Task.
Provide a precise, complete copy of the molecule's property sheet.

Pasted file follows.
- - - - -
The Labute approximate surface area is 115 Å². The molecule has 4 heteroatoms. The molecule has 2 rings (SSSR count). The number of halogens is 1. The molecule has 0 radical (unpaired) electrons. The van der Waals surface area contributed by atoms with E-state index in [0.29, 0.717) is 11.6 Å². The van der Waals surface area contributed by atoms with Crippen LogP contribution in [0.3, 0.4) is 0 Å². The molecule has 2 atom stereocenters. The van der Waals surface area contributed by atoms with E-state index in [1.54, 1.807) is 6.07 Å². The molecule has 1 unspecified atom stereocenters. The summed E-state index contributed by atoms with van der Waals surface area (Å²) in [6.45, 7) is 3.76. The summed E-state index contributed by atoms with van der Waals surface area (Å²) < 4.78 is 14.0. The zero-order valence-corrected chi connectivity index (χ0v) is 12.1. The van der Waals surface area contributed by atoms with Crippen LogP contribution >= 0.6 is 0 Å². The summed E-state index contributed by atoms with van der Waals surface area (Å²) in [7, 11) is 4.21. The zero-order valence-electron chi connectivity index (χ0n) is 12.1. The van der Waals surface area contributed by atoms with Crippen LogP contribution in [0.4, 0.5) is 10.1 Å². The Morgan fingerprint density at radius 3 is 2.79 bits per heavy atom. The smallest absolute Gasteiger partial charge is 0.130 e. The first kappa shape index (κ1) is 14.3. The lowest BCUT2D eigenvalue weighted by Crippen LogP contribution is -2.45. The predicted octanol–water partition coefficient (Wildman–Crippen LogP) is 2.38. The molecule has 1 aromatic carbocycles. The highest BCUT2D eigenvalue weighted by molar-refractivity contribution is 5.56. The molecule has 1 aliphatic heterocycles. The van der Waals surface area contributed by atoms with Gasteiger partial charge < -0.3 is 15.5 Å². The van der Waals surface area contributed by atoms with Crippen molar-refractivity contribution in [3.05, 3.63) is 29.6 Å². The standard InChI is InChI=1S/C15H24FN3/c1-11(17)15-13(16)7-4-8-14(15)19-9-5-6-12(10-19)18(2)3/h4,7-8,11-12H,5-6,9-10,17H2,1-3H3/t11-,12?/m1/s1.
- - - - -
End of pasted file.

The Labute approximate surface area is 115 Å². The molecule has 4 heteroatoms. The molecule has 2 rings (SSSR count). The number of halogens is 1. The molecule has 0 radical (unpaired) electrons. The van der Waals surface area contributed by atoms with E-state index in [0.29, 0.717) is 11.6 Å². The van der Waals surface area contributed by atoms with Crippen LogP contribution in [0.3, 0.4) is 0 Å². The molecule has 2 atom stereocenters. The van der Waals surface area contributed by atoms with E-state index in [1.54, 1.807) is 6.07 Å². The molecule has 1 unspecified atom stereocenters. The summed E-state index contributed by atoms with van der Waals surface area (Å²) in [6.45, 7) is 3.76. The summed E-state index contributed by atoms with van der Waals surface area (Å²) < 4.78 is 14.0. The zero-order valence-corrected chi connectivity index (χ0v) is 12.1. The van der Waals surface area contributed by atoms with Crippen LogP contribution >= 0.6 is 0 Å². The summed E-state index contributed by atoms with van der Waals surface area (Å²) in [7, 11) is 4.21. The zero-order valence-electron chi connectivity index (χ0n) is 12.1. The van der Waals surface area contributed by atoms with Crippen LogP contribution in [0.4, 0.5) is 10.1 Å². The Morgan fingerprint density at radius 3 is 2.79 bits per heavy atom. The smallest absolute Gasteiger partial charge is 0.130 e. The first kappa shape index (κ1) is 14.3. The lowest BCUT2D eigenvalue weighted by Crippen LogP contribution is -2.45. The predicted octanol–water partition coefficient (Wildman–Crippen LogP) is 2.38. The molecule has 1 aromatic carbocycles. The highest BCUT2D eigenvalue weighted by molar-refractivity contribution is 5.56. The molecule has 1 aliphatic heterocycles. The van der Waals surface area contributed by atoms with Gasteiger partial charge < -0.3 is 15.5 Å². The van der Waals surface area contributed by atoms with Crippen molar-refractivity contribution in [3.05, 3.63) is 29.6 Å². The standard InChI is InChI=1S/C15H24FN3/c1-11(17)15-13(16)7-4-8-14(15)19-9-5-6-12(10-19)18(2)3/h4,7-8,11-12H,5-6,9-10,17H2,1-3H3/t11-,12?/m1/s1.